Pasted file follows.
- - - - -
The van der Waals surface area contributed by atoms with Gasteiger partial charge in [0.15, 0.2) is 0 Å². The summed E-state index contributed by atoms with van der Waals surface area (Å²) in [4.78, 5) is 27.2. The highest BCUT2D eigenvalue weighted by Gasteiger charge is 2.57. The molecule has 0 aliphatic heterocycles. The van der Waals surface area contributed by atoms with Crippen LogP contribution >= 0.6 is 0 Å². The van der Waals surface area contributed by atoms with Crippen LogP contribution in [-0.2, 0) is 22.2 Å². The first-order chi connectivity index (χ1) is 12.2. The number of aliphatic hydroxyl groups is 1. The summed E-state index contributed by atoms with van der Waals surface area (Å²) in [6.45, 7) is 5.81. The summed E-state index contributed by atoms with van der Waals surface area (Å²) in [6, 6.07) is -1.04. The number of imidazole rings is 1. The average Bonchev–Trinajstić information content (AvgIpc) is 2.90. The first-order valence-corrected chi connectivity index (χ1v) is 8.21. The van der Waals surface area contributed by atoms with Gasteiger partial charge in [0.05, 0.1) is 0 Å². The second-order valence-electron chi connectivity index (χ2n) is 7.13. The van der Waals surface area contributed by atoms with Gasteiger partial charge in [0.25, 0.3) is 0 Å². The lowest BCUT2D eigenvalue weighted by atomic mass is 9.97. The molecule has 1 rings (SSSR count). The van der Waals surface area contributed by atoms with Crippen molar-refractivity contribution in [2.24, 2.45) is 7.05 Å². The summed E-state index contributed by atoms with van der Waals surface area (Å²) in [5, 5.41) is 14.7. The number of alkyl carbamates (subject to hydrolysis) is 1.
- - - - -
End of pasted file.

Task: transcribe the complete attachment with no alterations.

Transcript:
The van der Waals surface area contributed by atoms with Gasteiger partial charge in [0.15, 0.2) is 0 Å². The summed E-state index contributed by atoms with van der Waals surface area (Å²) in [4.78, 5) is 27.2. The highest BCUT2D eigenvalue weighted by Gasteiger charge is 2.57. The molecule has 0 aliphatic heterocycles. The van der Waals surface area contributed by atoms with Crippen LogP contribution >= 0.6 is 0 Å². The van der Waals surface area contributed by atoms with Crippen LogP contribution in [-0.2, 0) is 22.2 Å². The first-order chi connectivity index (χ1) is 12.2. The number of aliphatic hydroxyl groups is 1. The summed E-state index contributed by atoms with van der Waals surface area (Å²) in [6.45, 7) is 5.81. The summed E-state index contributed by atoms with van der Waals surface area (Å²) in [6, 6.07) is -1.04. The number of imidazole rings is 1. The average Bonchev–Trinajstić information content (AvgIpc) is 2.90. The first-order valence-corrected chi connectivity index (χ1v) is 8.21. The van der Waals surface area contributed by atoms with Gasteiger partial charge in [0.05, 0.1) is 0 Å². The second-order valence-electron chi connectivity index (χ2n) is 7.13. The van der Waals surface area contributed by atoms with Gasteiger partial charge in [0.25, 0.3) is 0 Å². The lowest BCUT2D eigenvalue weighted by atomic mass is 9.97. The molecule has 1 rings (SSSR count). The van der Waals surface area contributed by atoms with Crippen molar-refractivity contribution in [2.24, 2.45) is 7.05 Å². The summed E-state index contributed by atoms with van der Waals surface area (Å²) in [5, 5.41) is 14.7. The number of alkyl carbamates (subject to hydrolysis) is 1.